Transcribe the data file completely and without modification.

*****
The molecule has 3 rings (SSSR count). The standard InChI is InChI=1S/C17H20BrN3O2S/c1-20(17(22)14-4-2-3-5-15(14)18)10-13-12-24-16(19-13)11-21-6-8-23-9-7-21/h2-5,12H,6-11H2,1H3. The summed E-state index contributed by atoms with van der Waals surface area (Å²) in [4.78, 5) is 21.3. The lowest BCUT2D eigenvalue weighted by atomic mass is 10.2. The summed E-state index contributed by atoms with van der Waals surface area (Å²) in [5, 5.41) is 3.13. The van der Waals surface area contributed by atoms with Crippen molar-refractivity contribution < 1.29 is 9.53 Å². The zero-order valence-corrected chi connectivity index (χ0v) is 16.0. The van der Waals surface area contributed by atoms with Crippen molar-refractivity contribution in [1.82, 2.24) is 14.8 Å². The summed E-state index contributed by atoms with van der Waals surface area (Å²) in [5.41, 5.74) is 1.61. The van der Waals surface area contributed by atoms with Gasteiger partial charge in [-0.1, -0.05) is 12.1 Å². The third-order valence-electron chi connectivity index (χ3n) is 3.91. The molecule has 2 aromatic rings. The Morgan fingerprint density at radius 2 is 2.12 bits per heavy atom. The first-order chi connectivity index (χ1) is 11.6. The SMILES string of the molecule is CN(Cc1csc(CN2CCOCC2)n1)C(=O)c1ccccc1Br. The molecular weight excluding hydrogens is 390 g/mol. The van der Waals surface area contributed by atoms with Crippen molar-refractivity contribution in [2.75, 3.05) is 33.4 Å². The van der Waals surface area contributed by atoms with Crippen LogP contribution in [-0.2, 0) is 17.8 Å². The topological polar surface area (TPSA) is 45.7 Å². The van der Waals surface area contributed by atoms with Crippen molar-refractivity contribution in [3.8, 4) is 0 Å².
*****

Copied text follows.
The molecule has 3 rings (SSSR count). The standard InChI is InChI=1S/C17H20BrN3O2S/c1-20(17(22)14-4-2-3-5-15(14)18)10-13-12-24-16(19-13)11-21-6-8-23-9-7-21/h2-5,12H,6-11H2,1H3. The summed E-state index contributed by atoms with van der Waals surface area (Å²) in [4.78, 5) is 21.3. The lowest BCUT2D eigenvalue weighted by atomic mass is 10.2. The summed E-state index contributed by atoms with van der Waals surface area (Å²) in [5, 5.41) is 3.13. The van der Waals surface area contributed by atoms with Crippen molar-refractivity contribution < 1.29 is 9.53 Å². The zero-order valence-corrected chi connectivity index (χ0v) is 16.0. The van der Waals surface area contributed by atoms with Crippen molar-refractivity contribution in [1.82, 2.24) is 14.8 Å². The summed E-state index contributed by atoms with van der Waals surface area (Å²) in [5.41, 5.74) is 1.61. The van der Waals surface area contributed by atoms with Gasteiger partial charge in [-0.1, -0.05) is 12.1 Å². The third-order valence-electron chi connectivity index (χ3n) is 3.91. The molecule has 2 aromatic rings. The Morgan fingerprint density at radius 2 is 2.12 bits per heavy atom. The first-order chi connectivity index (χ1) is 11.6. The SMILES string of the molecule is CN(Cc1csc(CN2CCOCC2)n1)C(=O)c1ccccc1Br. The molecular weight excluding hydrogens is 390 g/mol. The van der Waals surface area contributed by atoms with Crippen molar-refractivity contribution in [2.75, 3.05) is 33.4 Å². The van der Waals surface area contributed by atoms with Crippen LogP contribution in [-0.2, 0) is 17.8 Å². The topological polar surface area (TPSA) is 45.7 Å². The van der Waals surface area contributed by atoms with Crippen molar-refractivity contribution in [3.8, 4) is 0 Å².